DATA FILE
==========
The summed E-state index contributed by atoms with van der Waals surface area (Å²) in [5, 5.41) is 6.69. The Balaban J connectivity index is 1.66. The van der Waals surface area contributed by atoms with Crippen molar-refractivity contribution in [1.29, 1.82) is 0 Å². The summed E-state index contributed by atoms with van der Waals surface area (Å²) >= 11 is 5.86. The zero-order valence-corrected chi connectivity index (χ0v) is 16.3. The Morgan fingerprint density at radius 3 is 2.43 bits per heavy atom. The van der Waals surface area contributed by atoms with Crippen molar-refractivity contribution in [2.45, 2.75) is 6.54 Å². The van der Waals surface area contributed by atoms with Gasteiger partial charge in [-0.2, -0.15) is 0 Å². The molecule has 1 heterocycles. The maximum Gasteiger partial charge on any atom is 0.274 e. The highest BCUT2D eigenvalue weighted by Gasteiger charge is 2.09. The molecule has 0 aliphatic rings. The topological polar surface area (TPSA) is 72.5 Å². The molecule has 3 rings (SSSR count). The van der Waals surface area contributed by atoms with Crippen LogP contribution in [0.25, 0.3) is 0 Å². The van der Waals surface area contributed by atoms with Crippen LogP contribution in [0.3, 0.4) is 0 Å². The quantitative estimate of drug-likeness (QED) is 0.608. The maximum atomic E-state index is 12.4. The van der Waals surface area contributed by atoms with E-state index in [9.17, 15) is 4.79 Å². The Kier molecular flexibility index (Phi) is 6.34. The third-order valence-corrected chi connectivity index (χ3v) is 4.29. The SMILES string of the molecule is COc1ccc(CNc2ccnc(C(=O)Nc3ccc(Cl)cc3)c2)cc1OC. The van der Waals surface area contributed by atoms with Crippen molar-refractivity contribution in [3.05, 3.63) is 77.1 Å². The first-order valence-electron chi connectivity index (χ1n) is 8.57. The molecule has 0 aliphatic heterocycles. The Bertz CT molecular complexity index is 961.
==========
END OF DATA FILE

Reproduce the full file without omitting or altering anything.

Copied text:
The summed E-state index contributed by atoms with van der Waals surface area (Å²) in [5, 5.41) is 6.69. The Balaban J connectivity index is 1.66. The van der Waals surface area contributed by atoms with Crippen molar-refractivity contribution in [1.29, 1.82) is 0 Å². The summed E-state index contributed by atoms with van der Waals surface area (Å²) >= 11 is 5.86. The zero-order valence-corrected chi connectivity index (χ0v) is 16.3. The Morgan fingerprint density at radius 3 is 2.43 bits per heavy atom. The van der Waals surface area contributed by atoms with Crippen molar-refractivity contribution in [2.45, 2.75) is 6.54 Å². The van der Waals surface area contributed by atoms with Gasteiger partial charge in [-0.2, -0.15) is 0 Å². The molecule has 1 heterocycles. The maximum Gasteiger partial charge on any atom is 0.274 e. The highest BCUT2D eigenvalue weighted by Gasteiger charge is 2.09. The molecule has 0 aliphatic rings. The topological polar surface area (TPSA) is 72.5 Å². The molecule has 3 rings (SSSR count). The van der Waals surface area contributed by atoms with Crippen LogP contribution in [0.25, 0.3) is 0 Å². The van der Waals surface area contributed by atoms with Crippen LogP contribution in [0.3, 0.4) is 0 Å². The quantitative estimate of drug-likeness (QED) is 0.608. The maximum atomic E-state index is 12.4. The van der Waals surface area contributed by atoms with E-state index in [9.17, 15) is 4.79 Å². The Kier molecular flexibility index (Phi) is 6.34. The third-order valence-corrected chi connectivity index (χ3v) is 4.29. The SMILES string of the molecule is COc1ccc(CNc2ccnc(C(=O)Nc3ccc(Cl)cc3)c2)cc1OC. The van der Waals surface area contributed by atoms with Crippen molar-refractivity contribution in [3.05, 3.63) is 77.1 Å². The first-order valence-electron chi connectivity index (χ1n) is 8.57. The molecule has 0 aliphatic heterocycles. The Bertz CT molecular complexity index is 961.